No matter where in the world a manufacturer produces goods, they face a new paradigm of “digitize or die,” said Benjamin Gallezot, Directorate-General for Competitiveness, Industry and Services, in France’s Ministry of Economic Affairs and Finance.
It is important for manufacturers to see not only digitization’s challenges but also the new business opportunities it presents “because you can get new clients and get access to new markets,” he added.
Another important shift, Gallezot said, is “the boundary between industry and service is disappearing.”
On the subject of financing, he said the fact that the financing system in Europe is focused on material investments, like machinery, is problematic. As is France’s apprenticeship program, which is still focused on traditional manufacturing skills rather than digitization, he added.
SMEs need help today
Unsurprisingly, members of the panel agreed that SMEs make the manufacturing world go around and therefore need help transitioning to Industrie 4.0—now.
SMEs urgently need access to knowledge networks and financing and other investments, said Max Lemke, Head of Unit Technologies and Systems for Digitising Industry for the European Commission. Giving SMEs access to information about best practices is paramount, he added.
Standards and a “planning stage” are also important, he said. “They need to play with it before they can do it.”
Italy extending scope of Industria 4.0
Lemke pointed to Italy as showing advanced thinking regarding investment in SMEs—gesturing toward panel member Marco Taisch. (At another point, he said Germany is showing the the way on innovation hubs–with Mittelstand 4.0 and initiatives like Arena 2016.)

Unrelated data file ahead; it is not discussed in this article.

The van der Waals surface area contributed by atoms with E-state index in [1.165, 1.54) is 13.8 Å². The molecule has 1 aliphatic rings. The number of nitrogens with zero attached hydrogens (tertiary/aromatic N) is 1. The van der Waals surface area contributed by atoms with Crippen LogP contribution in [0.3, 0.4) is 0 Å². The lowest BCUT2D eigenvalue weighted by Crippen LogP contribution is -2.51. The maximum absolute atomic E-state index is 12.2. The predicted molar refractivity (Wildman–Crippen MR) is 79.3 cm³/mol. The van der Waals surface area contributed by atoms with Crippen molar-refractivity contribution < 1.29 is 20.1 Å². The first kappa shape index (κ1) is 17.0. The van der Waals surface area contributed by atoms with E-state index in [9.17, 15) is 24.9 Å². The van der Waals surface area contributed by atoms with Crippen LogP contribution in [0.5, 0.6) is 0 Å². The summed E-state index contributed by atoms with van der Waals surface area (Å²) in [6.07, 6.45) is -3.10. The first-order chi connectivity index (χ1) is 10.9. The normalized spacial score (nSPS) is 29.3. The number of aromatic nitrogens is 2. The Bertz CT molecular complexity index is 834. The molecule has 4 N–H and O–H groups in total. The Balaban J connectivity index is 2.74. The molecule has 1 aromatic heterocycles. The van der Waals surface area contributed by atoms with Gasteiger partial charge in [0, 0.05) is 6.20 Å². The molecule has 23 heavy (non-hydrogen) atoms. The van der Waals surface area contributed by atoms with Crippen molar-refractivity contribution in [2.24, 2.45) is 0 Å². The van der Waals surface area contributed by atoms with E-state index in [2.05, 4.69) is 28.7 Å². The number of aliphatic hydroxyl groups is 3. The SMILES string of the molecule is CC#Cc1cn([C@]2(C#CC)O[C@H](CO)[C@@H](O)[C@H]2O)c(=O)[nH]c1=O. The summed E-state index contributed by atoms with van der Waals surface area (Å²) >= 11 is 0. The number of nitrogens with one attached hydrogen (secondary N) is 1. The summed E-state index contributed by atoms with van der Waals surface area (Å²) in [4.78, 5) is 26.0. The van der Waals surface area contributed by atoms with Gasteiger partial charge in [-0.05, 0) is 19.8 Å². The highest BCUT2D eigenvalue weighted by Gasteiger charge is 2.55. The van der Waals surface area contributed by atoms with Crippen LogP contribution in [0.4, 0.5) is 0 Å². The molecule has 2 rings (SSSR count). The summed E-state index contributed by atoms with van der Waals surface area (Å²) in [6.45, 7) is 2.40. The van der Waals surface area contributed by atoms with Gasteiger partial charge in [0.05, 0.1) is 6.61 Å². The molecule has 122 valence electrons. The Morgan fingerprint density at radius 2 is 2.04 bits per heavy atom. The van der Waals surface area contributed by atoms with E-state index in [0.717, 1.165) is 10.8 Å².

Taisch, a professor at the Polytechnic of Milan, mentioned Italy’s multi-billion-euro plan to support Industria 4.0—and specifically SMEs. He was quick to note that Italy is working to “extend the scope of Industria 4.0” beyond manufacturing.
Italy is one of the world’s design capitals—and not only regarding fashion, he said. Production design and the invention of new products are also in its domain.
“We need to see that Industria 4.0 is not just a platform for priming production but also the business of selling products,” Taisch said. “Intelligent products can talk to each other.
Digitization should allow this kind of business model—where value is added to products as they are used” out in the world.
Risk awareness campaign underway
He agreed with Gallezot’s claim: “It is digitize or die. The problem is to make them aware of this risk. We need to create awareness about what this Industria 4.0 is.”
SMEs tend to see “digitize or die” as a problem only for large companies, Taisch said. “We need to make them aware of the fact that digitization is their business.”
To work toward accomplishing that, one of the steps Italy has taken is to devised a “digital readiness assessment tool,” an online questionnaire.
“Through a number of questions, if they are mature enough for digitization,” he said. “But this is not the real goal. The real goal is to just make them curious: What should they do? What is Industria 4.0? It’s just a website to start internally a process to make them aware they have to digitize; otherwise, they will die.”